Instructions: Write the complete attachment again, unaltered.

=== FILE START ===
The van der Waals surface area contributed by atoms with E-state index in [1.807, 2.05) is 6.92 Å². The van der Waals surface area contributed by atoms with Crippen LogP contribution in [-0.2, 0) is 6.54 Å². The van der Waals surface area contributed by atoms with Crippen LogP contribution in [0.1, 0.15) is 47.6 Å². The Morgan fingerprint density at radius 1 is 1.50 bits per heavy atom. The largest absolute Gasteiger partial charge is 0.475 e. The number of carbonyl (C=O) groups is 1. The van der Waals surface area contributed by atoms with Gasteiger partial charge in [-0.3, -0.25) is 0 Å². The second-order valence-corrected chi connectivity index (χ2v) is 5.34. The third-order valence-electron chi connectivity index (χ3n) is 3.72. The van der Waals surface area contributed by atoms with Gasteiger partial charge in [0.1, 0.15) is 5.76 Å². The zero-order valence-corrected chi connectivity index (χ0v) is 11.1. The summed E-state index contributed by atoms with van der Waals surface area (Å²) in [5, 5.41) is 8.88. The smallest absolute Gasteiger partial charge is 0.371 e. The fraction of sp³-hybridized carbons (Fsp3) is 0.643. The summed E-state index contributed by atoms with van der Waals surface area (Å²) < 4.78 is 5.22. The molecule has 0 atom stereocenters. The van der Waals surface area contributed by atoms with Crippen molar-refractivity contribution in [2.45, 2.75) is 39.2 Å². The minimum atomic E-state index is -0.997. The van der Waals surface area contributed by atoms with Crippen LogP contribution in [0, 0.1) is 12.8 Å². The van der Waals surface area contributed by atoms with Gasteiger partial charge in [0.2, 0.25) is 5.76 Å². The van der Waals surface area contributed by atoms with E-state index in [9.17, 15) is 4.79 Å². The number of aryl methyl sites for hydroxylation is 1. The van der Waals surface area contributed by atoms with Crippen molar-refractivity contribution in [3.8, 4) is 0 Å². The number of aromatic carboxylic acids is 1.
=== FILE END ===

The van der Waals surface area contributed by atoms with E-state index in [1.807, 2.05) is 6.92 Å². The van der Waals surface area contributed by atoms with Crippen LogP contribution in [-0.2, 0) is 6.54 Å². The van der Waals surface area contributed by atoms with Crippen LogP contribution in [0.1, 0.15) is 47.6 Å². The Morgan fingerprint density at radius 1 is 1.50 bits per heavy atom. The largest absolute Gasteiger partial charge is 0.475 e. The number of carbonyl (C=O) groups is 1. The van der Waals surface area contributed by atoms with Gasteiger partial charge in [-0.3, -0.25) is 0 Å². The second-order valence-corrected chi connectivity index (χ2v) is 5.34. The third-order valence-electron chi connectivity index (χ3n) is 3.72. The van der Waals surface area contributed by atoms with Gasteiger partial charge in [0.1, 0.15) is 5.76 Å². The zero-order valence-corrected chi connectivity index (χ0v) is 11.1. The summed E-state index contributed by atoms with van der Waals surface area (Å²) in [5, 5.41) is 8.88. The smallest absolute Gasteiger partial charge is 0.371 e. The fraction of sp³-hybridized carbons (Fsp3) is 0.643. The summed E-state index contributed by atoms with van der Waals surface area (Å²) < 4.78 is 5.22. The molecule has 0 atom stereocenters. The van der Waals surface area contributed by atoms with Crippen molar-refractivity contribution in [2.45, 2.75) is 39.2 Å². The minimum atomic E-state index is -0.997. The van der Waals surface area contributed by atoms with Crippen LogP contribution in [0, 0.1) is 12.8 Å². The van der Waals surface area contributed by atoms with Gasteiger partial charge in [0.2, 0.25) is 5.76 Å². The van der Waals surface area contributed by atoms with E-state index in [9.17, 15) is 4.79 Å². The number of aryl methyl sites for hydroxylation is 1. The van der Waals surface area contributed by atoms with Crippen molar-refractivity contribution in [3.8, 4) is 0 Å². The number of aromatic carboxylic acids is 1.